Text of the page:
https://i2.wp.com/www.christmasgifts.com/clipart/merrychristmas1.jpg

 

The F-Word

Years ago, when our two daughters were still in elementary school, my wife and I encountered a moment of truth with them—one of those things that never seems to arise in the privacy and sanctity of one’s own home.  Children are too diabolical to let that happen.

We were out for dinner, treating them to a white-tablecloth dinner in a fine restaurant in our neighbourhood.  Part of our strategy to introduce them to the niceties of life, we hoped it also would serve as an opportunity to educate them in the proper manners and etiquette such occasions demanded.  No other children were present, and I smugly complimented myself on the loving family picture we must have presented.

family-eating

Our table sat amidst several others, nicely spaced, but close enough to require moderated tones while speaking.  We all had ordered, the girls speaking directly with the server, being sure to say please and thank you as required, and the evening was going splendidly.

Then my eldest daughter dropped the bomb.

“Daddy,” she said (more loudly than necessary, it seemed to me), “what does the f-word mean?”

Even as the blood rushed to my ears, it couldn’t drown out the sound of dropped cutlery clattering on plates from the tables around us.  I resisted the urge to check how many pairs of eyes must be staring at us.

“What?” I said, stupidly, since the last thing I wanted was for her to repeat her question.

“I said, what does…”

“I heard you, I heard you,” I interrupted.  “Please lower your voice.”

No one spoke for a moment or two.  Our fellow-diners appeared to resume their own conversations, though hoping, I was sure, to hear how I might respond.

My wife was the first to break the silence.  “What f-word?” she asked.  “There are a lot of words starting with ‘f’.”

I stared at her, aghast.  What could she be thinking?  Surely she didn’t want our daughter to say the word out loud in a crowded restaurant.

The two girls glanced sidelong at each other, almost furtively, nervous smiles on their faces.  The youngest shrugged her shoulders slightly.

“Umm, I guess I forget the word,” the eldest replied.

“That’s okay,” my wife said nonchalantly.  “But if you think of it another time, you can ask us again.”

I breathed a sigh of relief, grateful for my savvy wife’s realization that such a sweet child would be unwilling to actually utter the word.

Emboldened by her success, I added bravely, “Yeah, and when you tell us the word, we’ll tell you what it means.”  I immediately winced from my wife’s kick under the table.

The rest of the meal passed in peace as we engaged in casual conversation, laughed at the girls’ stories of their activities at school, and discussed our choices for dessert.  But just as our selections were served, my daughter spoke up again.  Too loudly again.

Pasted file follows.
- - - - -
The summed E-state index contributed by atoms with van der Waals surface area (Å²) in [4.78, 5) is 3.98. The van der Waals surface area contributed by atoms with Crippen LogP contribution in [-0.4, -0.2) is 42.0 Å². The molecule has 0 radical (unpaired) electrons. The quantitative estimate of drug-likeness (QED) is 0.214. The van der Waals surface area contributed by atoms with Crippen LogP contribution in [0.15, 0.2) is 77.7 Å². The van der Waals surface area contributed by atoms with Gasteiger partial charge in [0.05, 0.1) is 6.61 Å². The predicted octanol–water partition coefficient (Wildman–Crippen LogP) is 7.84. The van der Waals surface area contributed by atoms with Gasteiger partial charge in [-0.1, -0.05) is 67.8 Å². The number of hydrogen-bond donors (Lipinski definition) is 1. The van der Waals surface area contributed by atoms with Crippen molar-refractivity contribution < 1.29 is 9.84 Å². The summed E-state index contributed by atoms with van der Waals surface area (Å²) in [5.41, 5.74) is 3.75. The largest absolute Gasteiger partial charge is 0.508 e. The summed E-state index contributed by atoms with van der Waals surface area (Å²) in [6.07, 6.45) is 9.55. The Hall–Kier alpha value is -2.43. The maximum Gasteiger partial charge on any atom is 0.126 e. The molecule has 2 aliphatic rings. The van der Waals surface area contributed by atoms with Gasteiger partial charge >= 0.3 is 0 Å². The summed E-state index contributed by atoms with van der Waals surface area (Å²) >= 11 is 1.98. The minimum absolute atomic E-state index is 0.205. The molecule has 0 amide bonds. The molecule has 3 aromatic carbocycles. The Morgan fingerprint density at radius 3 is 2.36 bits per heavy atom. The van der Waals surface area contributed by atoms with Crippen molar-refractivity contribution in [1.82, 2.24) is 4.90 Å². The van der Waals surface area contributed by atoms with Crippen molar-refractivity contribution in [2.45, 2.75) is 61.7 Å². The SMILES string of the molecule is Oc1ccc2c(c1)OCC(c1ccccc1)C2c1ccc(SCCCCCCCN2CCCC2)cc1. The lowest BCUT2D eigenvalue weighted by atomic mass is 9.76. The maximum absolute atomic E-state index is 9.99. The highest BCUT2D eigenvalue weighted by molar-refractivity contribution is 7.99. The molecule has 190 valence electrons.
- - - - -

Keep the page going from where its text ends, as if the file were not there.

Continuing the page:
“Daddy, I remember the f-word!”

I dropped my spoon, splattering chocolate pudding on my tie.

“The…the what?” I uttered lamely, dabbing at the stains with my napkin, spreading them wider.

“The f-word,” she repeated.  “You said if I could remember it, you’d tell us what it means.”

My wife smiled sweetly, abandoning me to the course I had set myself.

Stalling for time, I surveyed the room around us, noting how people quickly averted their gazes.  One or two appeared to be laughing into their napkins.

“Yeah, okay,” I finally said.  “I guess I did.  But when you tell me, talk quietly.  We don’t want to bother other people, right?”

She nodded solemnly.

“So, what’s the word?” I heard myself ask, confident now that I could handle this.  I was beginning to feel like SuperDad.

superdad

With another glance at her sister, my daughter blurted out, “Fart!”

“Fart?” I echoed, hearing the now-audible laughter from other diners.  My relief about the choice of word was immense, given the alternative, but not for long.  “Where did you hear that word?”

“At school,” she replied.  “Lots of kids say it.”

I realized that now my wife, too, had her face buried in her napkin.

“Oh,” I said, trying to maintain some semblance of control of the situation.  “Well, fart is not a word that nice people like us use.”

“Yeah, but what does it mean?” my daughter persisted.

“Well…it refers to…to the gas…you know…the smell that sometimes comes from your bottom.  When you’re sitting on the toilet, for instance.”

With a shriek of laughter, my youngest daughter cried, “Oh, I get it!  When you do it, it makes a loud noise, and you call it a tinkie, Daddy.  Right?”

Blushing furiously now, I said, “Right, right.  But that’s just what we call it in our family.  Not everybody calls it a tinkie.  Probably every different family has their own word for it.”

There followed another few moments of silence at our table, save for my wife’s choked chuckles into her napkin.